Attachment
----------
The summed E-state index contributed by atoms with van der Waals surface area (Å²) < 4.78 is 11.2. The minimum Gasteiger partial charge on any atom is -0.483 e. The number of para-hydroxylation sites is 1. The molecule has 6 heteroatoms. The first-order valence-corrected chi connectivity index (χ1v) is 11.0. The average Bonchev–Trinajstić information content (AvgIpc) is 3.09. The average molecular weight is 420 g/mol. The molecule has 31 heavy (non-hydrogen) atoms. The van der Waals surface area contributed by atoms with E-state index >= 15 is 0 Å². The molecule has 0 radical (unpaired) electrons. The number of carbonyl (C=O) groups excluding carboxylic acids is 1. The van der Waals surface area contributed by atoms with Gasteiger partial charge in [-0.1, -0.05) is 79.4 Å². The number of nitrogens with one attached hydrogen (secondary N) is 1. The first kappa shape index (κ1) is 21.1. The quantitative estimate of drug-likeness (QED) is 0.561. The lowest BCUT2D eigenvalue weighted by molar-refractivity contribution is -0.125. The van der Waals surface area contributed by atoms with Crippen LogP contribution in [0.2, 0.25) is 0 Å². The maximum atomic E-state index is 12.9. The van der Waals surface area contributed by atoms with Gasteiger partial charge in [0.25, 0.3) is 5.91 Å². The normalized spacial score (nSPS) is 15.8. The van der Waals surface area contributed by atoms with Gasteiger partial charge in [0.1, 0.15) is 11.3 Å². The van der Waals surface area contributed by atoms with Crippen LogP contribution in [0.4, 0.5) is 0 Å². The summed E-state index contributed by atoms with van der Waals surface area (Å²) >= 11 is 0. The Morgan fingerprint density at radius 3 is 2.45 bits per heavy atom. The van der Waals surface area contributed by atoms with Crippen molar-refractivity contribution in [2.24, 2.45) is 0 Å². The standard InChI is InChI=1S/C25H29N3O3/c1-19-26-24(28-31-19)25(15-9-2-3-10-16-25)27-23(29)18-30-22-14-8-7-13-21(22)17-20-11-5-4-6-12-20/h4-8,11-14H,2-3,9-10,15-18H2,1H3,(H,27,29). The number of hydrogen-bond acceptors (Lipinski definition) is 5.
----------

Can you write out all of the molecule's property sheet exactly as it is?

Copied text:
The summed E-state index contributed by atoms with van der Waals surface area (Å²) < 4.78 is 11.2. The minimum Gasteiger partial charge on any atom is -0.483 e. The number of para-hydroxylation sites is 1. The molecule has 6 heteroatoms. The first-order valence-corrected chi connectivity index (χ1v) is 11.0. The average Bonchev–Trinajstić information content (AvgIpc) is 3.09. The average molecular weight is 420 g/mol. The molecule has 31 heavy (non-hydrogen) atoms. The van der Waals surface area contributed by atoms with E-state index >= 15 is 0 Å². The molecule has 0 radical (unpaired) electrons. The number of carbonyl (C=O) groups excluding carboxylic acids is 1. The van der Waals surface area contributed by atoms with Gasteiger partial charge in [-0.1, -0.05) is 79.4 Å². The number of nitrogens with one attached hydrogen (secondary N) is 1. The first kappa shape index (κ1) is 21.1. The quantitative estimate of drug-likeness (QED) is 0.561. The lowest BCUT2D eigenvalue weighted by molar-refractivity contribution is -0.125. The van der Waals surface area contributed by atoms with Crippen LogP contribution in [0.2, 0.25) is 0 Å². The maximum atomic E-state index is 12.9. The van der Waals surface area contributed by atoms with Gasteiger partial charge in [0.25, 0.3) is 5.91 Å². The normalized spacial score (nSPS) is 15.8. The van der Waals surface area contributed by atoms with Gasteiger partial charge in [0.1, 0.15) is 11.3 Å². The van der Waals surface area contributed by atoms with Crippen LogP contribution in [0.4, 0.5) is 0 Å². The summed E-state index contributed by atoms with van der Waals surface area (Å²) >= 11 is 0. The Morgan fingerprint density at radius 3 is 2.45 bits per heavy atom. The van der Waals surface area contributed by atoms with Crippen molar-refractivity contribution in [2.24, 2.45) is 0 Å². The standard InChI is InChI=1S/C25H29N3O3/c1-19-26-24(28-31-19)25(15-9-2-3-10-16-25)27-23(29)18-30-22-14-8-7-13-21(22)17-20-11-5-4-6-12-20/h4-8,11-14H,2-3,9-10,15-18H2,1H3,(H,27,29). The number of hydrogen-bond acceptors (Lipinski definition) is 5.